Technology and tradition
By Stephan Palumbo
Raising Consummate Cane
It was in 1926 that a clarinetist with the Walt Disney Studio, Frank De Michele, wrote to his uncle Joseph Rico, in Paris, complaining about his inability to find quality reeds in Los Angeles. He begged Rico, a prominent musician, composer, and conductor, to send him some good ones. His uncle quickly complied and three weeks later Frank wrote again saying, "My friends liked the reeds you sent so much, I have none left for myself. Could you please send me some more?"
After a series of similar requests, Joseph's reed supplier had to decline due to a shortage of cane. In response, Frank again wrote to his uncle asking if Joseph could perhaps send some cane so that he could try his hand at fashioning his own reeds. Rico found a source for excellent reed cane near his vacation cottage in the Var region of southern France and in 1928 sent a 350-kilo shipment to Los Angeles. This shipment provided the fodder for De Michele to begin crafting reeds in earnest and thus the company named Rico International, in honor of the founder's uncle, was born. The Franco-American connection lives on: Joseph's grandson Jean-Francois Rico, who managed the French plantation for over 30 years, now works as a consultant to supply much of the cane used by Rico International today.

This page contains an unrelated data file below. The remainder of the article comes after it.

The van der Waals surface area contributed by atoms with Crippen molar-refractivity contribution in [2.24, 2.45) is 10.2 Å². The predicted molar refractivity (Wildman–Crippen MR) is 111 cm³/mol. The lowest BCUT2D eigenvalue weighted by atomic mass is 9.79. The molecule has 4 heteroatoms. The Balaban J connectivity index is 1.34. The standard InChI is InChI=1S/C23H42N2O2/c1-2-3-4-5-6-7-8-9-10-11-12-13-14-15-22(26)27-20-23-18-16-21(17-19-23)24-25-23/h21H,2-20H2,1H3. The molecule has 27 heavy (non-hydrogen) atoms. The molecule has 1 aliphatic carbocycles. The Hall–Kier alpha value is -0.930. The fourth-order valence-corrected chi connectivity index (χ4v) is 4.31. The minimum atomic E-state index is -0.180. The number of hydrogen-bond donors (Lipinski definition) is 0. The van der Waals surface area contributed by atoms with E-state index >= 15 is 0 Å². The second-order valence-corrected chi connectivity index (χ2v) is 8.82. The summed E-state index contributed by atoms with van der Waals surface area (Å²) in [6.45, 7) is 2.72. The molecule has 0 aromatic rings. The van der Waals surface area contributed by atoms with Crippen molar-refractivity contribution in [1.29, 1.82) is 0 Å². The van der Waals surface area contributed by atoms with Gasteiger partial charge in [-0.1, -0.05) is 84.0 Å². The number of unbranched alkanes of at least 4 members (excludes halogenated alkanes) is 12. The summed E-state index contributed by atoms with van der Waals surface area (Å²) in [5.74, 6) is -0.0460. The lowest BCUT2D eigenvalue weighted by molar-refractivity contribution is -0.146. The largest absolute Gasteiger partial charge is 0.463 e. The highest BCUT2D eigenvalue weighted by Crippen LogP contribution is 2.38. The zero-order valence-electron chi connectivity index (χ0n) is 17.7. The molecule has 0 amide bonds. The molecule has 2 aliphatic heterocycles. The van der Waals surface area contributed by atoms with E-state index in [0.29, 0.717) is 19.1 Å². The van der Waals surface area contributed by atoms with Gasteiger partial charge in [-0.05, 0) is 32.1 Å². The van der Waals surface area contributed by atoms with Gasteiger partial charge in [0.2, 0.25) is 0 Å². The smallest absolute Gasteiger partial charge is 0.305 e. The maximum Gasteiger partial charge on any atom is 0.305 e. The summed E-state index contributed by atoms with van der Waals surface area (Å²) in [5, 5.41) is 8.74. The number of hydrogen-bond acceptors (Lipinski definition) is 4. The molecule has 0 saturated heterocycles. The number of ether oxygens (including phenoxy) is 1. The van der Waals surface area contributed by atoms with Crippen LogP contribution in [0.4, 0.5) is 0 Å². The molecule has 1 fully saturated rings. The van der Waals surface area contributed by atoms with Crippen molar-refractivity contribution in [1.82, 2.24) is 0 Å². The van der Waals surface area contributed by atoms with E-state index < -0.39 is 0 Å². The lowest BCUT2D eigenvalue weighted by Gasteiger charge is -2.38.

Down on the plantation
A little botany first. Reeds are made from Arundo donax, a giant grass that is grown for two to four years before harvest. In its quest to produce the finest cane on its plantations, the company employs a full-time agronomist. Cane poles that don't meet size requirements are culled by hand. Appropriately-sized canes are harvested, dehusked, dried in upright bundles, and then laid horizontally in the sun where the poles acquire a golden hue. After the sunning process, the poles are stored in cool, well-ventilated sheds until they are properly cured. This patient, time-consuming approach is essential in the production of Rico's reeds.
After drying and curing is completed, the canes are cut between nodes in the stalk and are shipped to Rico's 50,000-square-foot factory in Sun Valley, California. There each cane is meticulously inspected and sorted according to diameter, wall thickness, and color. After splitting the tubes into quarters, the sides and bottoms are cut simultaneously to form an initial reed blank ready for sanding.
Mother Nature meets high tech
Because nature determines the ultimate strength and flexibility of each cane, Rico employs digital strength-grading equipment to precisely measure each finished reed. The reed profile symmetry is also measured to within a 10-thousandth of an inch. These steps assure superb consistency by minimizing variation. You can count on each number 4 Rico reed to offer the same performance.
As just one measure of Rico's fierce devotion to quality, staff members and machine operators receive beginning saxophone and clarinet lessons so that they develop a musician's perspective. This hands-on sensibility doesn't stop there. In-house quality-control musicians randomly test-play finished reeds, recalibrating the computer-controlled machines as necessary. Before finished reeds are placed in boxes, every single one is examined using modern video inspection to detect possible manufacturing imperfections.
Reeds for every reason